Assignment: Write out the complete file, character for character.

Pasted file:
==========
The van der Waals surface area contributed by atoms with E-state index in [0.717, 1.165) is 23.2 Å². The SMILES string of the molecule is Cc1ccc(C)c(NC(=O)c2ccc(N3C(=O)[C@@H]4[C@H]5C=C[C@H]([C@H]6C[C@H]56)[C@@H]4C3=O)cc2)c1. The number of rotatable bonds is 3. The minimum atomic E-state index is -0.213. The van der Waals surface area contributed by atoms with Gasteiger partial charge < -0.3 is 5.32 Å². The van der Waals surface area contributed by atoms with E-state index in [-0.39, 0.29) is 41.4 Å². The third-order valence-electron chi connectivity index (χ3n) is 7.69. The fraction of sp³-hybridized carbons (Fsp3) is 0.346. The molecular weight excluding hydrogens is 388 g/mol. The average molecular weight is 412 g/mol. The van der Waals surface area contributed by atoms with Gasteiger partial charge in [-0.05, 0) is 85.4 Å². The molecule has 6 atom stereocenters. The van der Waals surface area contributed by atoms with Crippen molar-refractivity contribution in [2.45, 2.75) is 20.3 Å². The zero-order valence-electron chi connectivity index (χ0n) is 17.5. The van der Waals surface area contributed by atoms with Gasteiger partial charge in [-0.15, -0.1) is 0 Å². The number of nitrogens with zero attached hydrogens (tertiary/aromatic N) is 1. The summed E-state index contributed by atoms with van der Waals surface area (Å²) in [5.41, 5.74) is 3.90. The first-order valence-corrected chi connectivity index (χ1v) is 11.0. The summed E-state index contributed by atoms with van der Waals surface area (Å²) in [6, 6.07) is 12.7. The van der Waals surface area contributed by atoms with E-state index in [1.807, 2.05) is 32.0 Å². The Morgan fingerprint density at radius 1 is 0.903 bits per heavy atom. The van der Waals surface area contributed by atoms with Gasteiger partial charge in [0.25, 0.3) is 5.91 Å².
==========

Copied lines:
The van der Waals surface area contributed by atoms with E-state index in [0.717, 1.165) is 23.2 Å². The SMILES string of the molecule is Cc1ccc(C)c(NC(=O)c2ccc(N3C(=O)[C@@H]4[C@H]5C=C[C@H]([C@H]6C[C@H]56)[C@@H]4C3=O)cc2)c1. The number of rotatable bonds is 3. The minimum atomic E-state index is -0.213. The van der Waals surface area contributed by atoms with Gasteiger partial charge < -0.3 is 5.32 Å². The van der Waals surface area contributed by atoms with E-state index in [-0.39, 0.29) is 41.4 Å². The third-order valence-electron chi connectivity index (χ3n) is 7.69. The fraction of sp³-hybridized carbons (Fsp3) is 0.346. The molecular weight excluding hydrogens is 388 g/mol. The average molecular weight is 412 g/mol. The van der Waals surface area contributed by atoms with Gasteiger partial charge in [-0.05, 0) is 85.4 Å². The molecule has 6 atom stereocenters. The van der Waals surface area contributed by atoms with Crippen molar-refractivity contribution in [2.45, 2.75) is 20.3 Å². The zero-order valence-electron chi connectivity index (χ0n) is 17.5. The van der Waals surface area contributed by atoms with Gasteiger partial charge in [-0.15, -0.1) is 0 Å². The number of nitrogens with zero attached hydrogens (tertiary/aromatic N) is 1. The summed E-state index contributed by atoms with van der Waals surface area (Å²) in [5.41, 5.74) is 3.90. The first-order valence-corrected chi connectivity index (χ1v) is 11.0. The summed E-state index contributed by atoms with van der Waals surface area (Å²) in [6, 6.07) is 12.7. The van der Waals surface area contributed by atoms with E-state index in [1.807, 2.05) is 32.0 Å². The Morgan fingerprint density at radius 1 is 0.903 bits per heavy atom. The van der Waals surface area contributed by atoms with Gasteiger partial charge in [0.25, 0.3) is 5.91 Å².